During acupuncture treatment, a practitioner inserts tiny needles into the skin at precise points. Pain relief may come from the release of endorphins, the body's natural painkillers, but how this method works isn't known.
Trans-cutaneous electrical nerve stimulation (TENS). This approach may help improve localized or regional pain. During TENS therapy, electrodes deliver electrical impulses to nearby nerve pathways — which can help control or relieve some types of pain.
Other low-risk alternative pain treatments that many people use to help manage pain include:
Relaxation and breathing exercises, which are a proven treatment for chronic pain.
Relaxation techniques. Deep breathing and targeted stretching exercise for the pelvic region could help minimize bouts of pain when they occur.
Hypnosis.
Guided imagery.
Aromatherapy.
Meditation.
Yoga.
Massage therapy.
Chronic pelvic pain takes time to develop and can take a long time to treat. Take a time to the patients to know how to cope with pain by using one or more of the treatment choices above. Combine the treatment with the practices she prefers for keeping a positive state of mind.
Lifestyle and home remedies
One of the more frustrating aspects of chronic pain is that it can have a strong impact on the daily life. When pain strikes, the patient may have trouble sleeping, exercising or performing physical tasks, and she may withdraw from social situations because of the pain.

Self-care measures to bolster the emotional and mental health may ease the discomfort:
Emotional support: Chronic pain can trigger some intense, negative emotions, such as pain, grief and anger, which can affect the self-esteem and the relationships with others. Emotional support by patient's family members and friends , by listening , show interest and sympathy , help, advise and encourage her to follow the medical instruction, accompany the patient to doctor visits ………...etc.
Stress management: Becoming too anxious or stressed over certain situations may exacerbate chronic pain. Effective stress management techniques not only help reduce the patient's stress levels, but may also have the indirect effect of easing stress-triggered pain

References :
1. Chronic pelvic pain. American Academy of Family Physicians. http://familydoctor.org/online/famdocen/home/women/reproductive/gynecologic/033.html. Accessed Jan. 8, 2009.
2. Chronic pelvic pain. International Pain Society. http://www.pelvicpain.org/pdf/Patients/CPP_Pt_Ed_Booklet.pdf. Accessed Jan. 8, 2009.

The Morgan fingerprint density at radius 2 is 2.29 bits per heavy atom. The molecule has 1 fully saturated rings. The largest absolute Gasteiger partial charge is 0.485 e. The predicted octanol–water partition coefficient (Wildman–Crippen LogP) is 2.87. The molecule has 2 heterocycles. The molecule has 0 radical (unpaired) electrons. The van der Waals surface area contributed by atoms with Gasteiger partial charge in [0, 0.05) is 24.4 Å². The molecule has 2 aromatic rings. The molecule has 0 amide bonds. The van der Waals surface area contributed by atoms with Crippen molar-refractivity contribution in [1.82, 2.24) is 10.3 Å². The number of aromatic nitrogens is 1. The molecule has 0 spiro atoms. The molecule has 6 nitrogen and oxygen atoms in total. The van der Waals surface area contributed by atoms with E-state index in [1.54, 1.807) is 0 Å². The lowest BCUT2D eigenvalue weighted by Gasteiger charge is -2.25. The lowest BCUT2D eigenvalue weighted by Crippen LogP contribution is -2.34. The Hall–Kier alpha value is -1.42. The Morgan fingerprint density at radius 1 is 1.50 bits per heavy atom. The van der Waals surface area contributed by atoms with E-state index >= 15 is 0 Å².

3. Pelvic pain. American College of Obstetricians and Gynecologists. http://www.acog.org/publications/patient_education/bp099.cfm. Accessed Jan. 8, 2009.
4. Howard F. Evaluation of chronic pelvic pain in women. http://www.uptodate.com/home/index.html. Accessed Jan. 8, 2009.
5. Chronic pelvic pain. Rockville, Md.: Agency for Healthcare Research and Quality. http://www.guideline.gov/summary/summary.aspx?ss=15&doc_id=10940&nbr=5720&string=. Accessed Jan. 8, 2009.
6. Howard F. Treatment of chronic pelvic pain in women. http://www.uptodate.com/home/index.html. Accessed Jan. 8, 2009.
7. Gallenberg MM (expert opinion). Mayo Clinic, Rochester, Minn. Jan. 16, 2009.
American College of Obstetricians and Gynecologists (2004). Chronic pelvic pain. ACOG Practice Bulletin No. 51. Obstetrics and Gynecology, 103(3): 589–605.
8.Howard FM (2003). Chronic pelvic pain. Obstetrics and Gynecology, 101(3): 594–611.
9.Hewitt GD, Brown RT (2000). Acute and chronic pelvic pain in female adolescents. Medical Clinics of North America, 84(4): 1009–1025.
10dice LC, et al. (1998). Status of current research on endometriosis. Journal of Reproductive Medicine, 43(3): 252–262.
11.Mishell DR Jr, et al. (2001). Differential diagnosis of major gynecologic problems by age groups. In MA Stenchever et al., eds., Comprehensive Gynecology, 4th ed., pp. 155–176. St. Louis: Mosby.
12.Mishell DR Jr, et al. (2001). Endometriosis and adenomyosis. In MA Stenchever et al., eds., Comprehensive Gynecology, 4th ed., pp. 531–564. St. Louis: Mosby.
13.National Institutes of Health (1995). Integration of Behavioral and Relaxation Approaches Into the Treatment of Chronic Pain and Insomnia. NIH Technology Assessment Conference Statement (1995 October 16–18). Available online: http://consensus.nih.gov/1995/1995BehaviorRelaxPainInsomniata017html.htm.
14 WebMD.com
15 Written by familydoctor.org editorial staff. American Academy of Family Physicians
16 http://www.mayoclinic.com/health/chronic-pelvic-pain/ds00571



Intrauterine Device (Pros, Cons), And Its Relation To Chronic Pelvic Pain.
By
Dr. Nasr Said Nassar
Consultant Obstetrics and Gynecology
Head of Department Of Ob.&Gyn,
Monira General Hospital, Cairo, Egypt
President Of Egyptian Society Of
Chronic Pelvic Pain For Women

1 * What is an intrauterine device (IUD)?
2 * History of the intra-uterine device (IUD)
3 * What Types of IUDs are available?
4 * How do IUDs work ?
5 * When can an IUD be inserted.
6 * Advantages of IUDs?
7 * Disadvantages of IUDs?
8 * Chronic Pelvic Pain with IUDs.
-----------------------
1 * What is an intrauterine device?
The intrauterine device (IUD) is a form of birth control methods.
An IUD is a safe and effective method of birth control which doctors have been testing for nearly one hundred years. (8)
The IUD is a small, plastic device that is inserted and left inside the uterus to prevent pregnancy.
The IUD is the most common method of birth control all over the world. In USA, and western societies, IUD is currently the second most commonly used method following sterilization.
IUDs are the most effective form of nonpermanent birth control. They are more than 99% effective. This means that if 100 women use the copper IUD or the levonorgestrel IUDs, less than 1 woman will become pregnant in a year.(5)
The copper IUD is the most popular in Egypt.
2 * History of the intra-uterine device.
It is believed that the concept of IUDs first arose from the practice of Arabs by putting stones in the uterus of camels in order to prevent pregnancies during long journeys.
The first human intrauterine device was introduced in the 1960s and was made of inert plastic. In the late 1960s it was discovered that adding copper to the plastic IUD made it a more effective contraceptive while also reducing the risk of bleeding. (6)